People 2 minutes 31 March 2017

The First Day I Got My Michelin Star: Norbert Niederkofler of St. Hubertus In Italy

We get the world's most celebrated chefs to spill what it was like when they got their first Michelin stars.

First Day Michelin Italian

Born in the small town of Lutago right in the heart of the Dolomites in northeastern Italy, chef Norbert Niederkofler grew up as a mountain boy in love with the wild berries and freshwater fish of the region.

After finishing his studies at a culinary college in Germany, Niederkofler did stints in London, Zurich and Milan, before arriving in Munich to work with his mentor Eckart Witzigmann who taught him a deep respect for nature and its produce. After seven years in Munich, he travelled to New York and trained under restaurateur David Bouley, where he began to develop his own style.

In 1993, Niederkofler returned home to work at the Castel Colz in La Villa for a year, before he was offered the chance to run the kitchen at Rosa Alpina Hotel & Spa in San Cassiano, at the base of the Dolomite mountains.
Rose Alpina Hotel & Spa (Photo: Daniel Töchterle)
Rose Alpina Hotel & Spa (Photo: Daniel Töchterle)
The restaurant was meant to be a pizzeria, but he set about turning it into a fine dining establishment, drawing upon Austrian and Italian cuisine as inspiration. He eventually decided to dedicate a small part of the restaurant to the local mountain range, using only ingredients from the Dolomites.

He became known for his ‘Cook the Mountain’ philosophy, which earned St. Hubertus its first Michelin star in 2000. Shortly after, the hotel decided to close down the pizzeria and let him have full control over the menu, which eventually led to a second star in 2007.
My first encounter with the Michelin Guide was when….
After graduating from hospitality school in Germany in 1979, I took it as a great chance to travel the world. I worked for a long time in New York City and around the US, but I always felt something was missing. Michelin stars were already considered the most important international award for chefs then, and that was what I was looking for.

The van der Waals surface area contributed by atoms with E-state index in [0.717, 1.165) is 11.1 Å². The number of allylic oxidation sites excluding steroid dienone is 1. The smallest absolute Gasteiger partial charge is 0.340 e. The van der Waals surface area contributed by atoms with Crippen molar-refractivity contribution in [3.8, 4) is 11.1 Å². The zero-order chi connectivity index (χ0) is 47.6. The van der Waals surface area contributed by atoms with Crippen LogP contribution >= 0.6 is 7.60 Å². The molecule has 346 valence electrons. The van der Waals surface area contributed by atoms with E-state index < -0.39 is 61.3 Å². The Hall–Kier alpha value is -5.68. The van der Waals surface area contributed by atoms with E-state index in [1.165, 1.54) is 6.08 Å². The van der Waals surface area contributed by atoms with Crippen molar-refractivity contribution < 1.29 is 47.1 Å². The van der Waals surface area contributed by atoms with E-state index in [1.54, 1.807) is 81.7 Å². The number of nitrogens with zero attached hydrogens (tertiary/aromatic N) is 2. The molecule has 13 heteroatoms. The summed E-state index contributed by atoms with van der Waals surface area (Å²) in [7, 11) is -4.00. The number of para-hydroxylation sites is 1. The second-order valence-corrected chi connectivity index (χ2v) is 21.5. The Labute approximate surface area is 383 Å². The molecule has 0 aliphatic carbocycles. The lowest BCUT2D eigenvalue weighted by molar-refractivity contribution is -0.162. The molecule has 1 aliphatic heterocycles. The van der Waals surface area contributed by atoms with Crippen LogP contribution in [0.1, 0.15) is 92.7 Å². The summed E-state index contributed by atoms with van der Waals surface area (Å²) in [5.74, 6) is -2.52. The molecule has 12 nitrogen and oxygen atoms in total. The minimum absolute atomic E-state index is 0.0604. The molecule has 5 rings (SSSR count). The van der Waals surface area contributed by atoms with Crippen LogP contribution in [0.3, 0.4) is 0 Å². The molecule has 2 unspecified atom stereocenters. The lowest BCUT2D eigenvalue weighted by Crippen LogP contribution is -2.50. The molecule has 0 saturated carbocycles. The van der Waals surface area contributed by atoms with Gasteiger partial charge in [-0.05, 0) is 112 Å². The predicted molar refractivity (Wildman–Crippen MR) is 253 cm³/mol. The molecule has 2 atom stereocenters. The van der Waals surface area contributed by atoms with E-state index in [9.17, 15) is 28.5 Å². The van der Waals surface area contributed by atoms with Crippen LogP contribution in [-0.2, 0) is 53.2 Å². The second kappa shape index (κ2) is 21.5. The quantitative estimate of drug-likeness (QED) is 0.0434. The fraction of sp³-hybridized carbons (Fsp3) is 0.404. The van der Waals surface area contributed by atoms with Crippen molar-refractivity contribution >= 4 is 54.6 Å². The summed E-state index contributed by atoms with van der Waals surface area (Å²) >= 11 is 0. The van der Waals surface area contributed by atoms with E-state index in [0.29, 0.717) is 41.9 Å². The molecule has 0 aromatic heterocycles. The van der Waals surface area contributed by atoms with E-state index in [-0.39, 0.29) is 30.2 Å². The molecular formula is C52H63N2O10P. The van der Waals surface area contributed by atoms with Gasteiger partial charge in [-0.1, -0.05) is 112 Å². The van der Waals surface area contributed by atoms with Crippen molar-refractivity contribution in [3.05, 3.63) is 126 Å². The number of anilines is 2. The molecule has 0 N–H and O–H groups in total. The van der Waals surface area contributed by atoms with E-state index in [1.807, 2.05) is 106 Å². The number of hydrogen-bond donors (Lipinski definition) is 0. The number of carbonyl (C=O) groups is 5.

I went to work at three-Michelin-starred restaurant Aubergine in Munich, under chef Eckart Witzigmann. From then, it was clear that my efforts would go into running a Michelin-starred restaurant.

The first time I/my team earned a star was...
In Hotel Rosa Alpina, where I started St. Hubertus. We were able to achieve the first star after four years of opening the restaurant. The feeling was incredible - for me, it was like opening the gastronomic window to the world.
The interior of St Hubertus restaurant (Photo: Chiara Marchi)
The interior of St Hubertus restaurant (Photo: Chiara Marchi)
The first thing I did when I realised we won a star was…
I will never forget that moment - the owner (of Hotel Rosa Alpina), his family and myself were with the team from Relais Chateaux when Mr. Antonio Santini from three-Michelin-starred Restaurant il Pescatore came back from the press conference and said: "Congrats Norbert for your first star." This was for the guide in year 2000.

We went for a great dinner at Paul Bocuse's restaurant - and Mr. Pizzinini asked me what were my plans from now.

I remember telling him "please let me get drunk and celebrate this great moment today." It felt like a weight had lifted off my chest. "Let it settle for a few days and than we start to work for the second star."

And we succeeded: In 2007, we become the first two-Michelin-starred restaurant in the north of Italy.
A dish of Gnocchi di Rapa Rossa by chef Niederkofler
A dish of Gnocchi di Rapa Rossa by chef Niederkofler
How much influence has the Michelin Guide had on your life and career?
The influence the Michelin Guide has had on my career is - St. Hubertus became an internationally-known restaurant and we were able to achieve global recognition.

My advice for young chefs aiming for Michelin stars is…
Take your time, find your way. Short cuts don't work with Michelin. Try working in restaurants with Michelin stars to get an idea of what it is like to work in one.

The challenge isn't to cook good food for just one day, but in cooking good food everyday, 365 days a year. 


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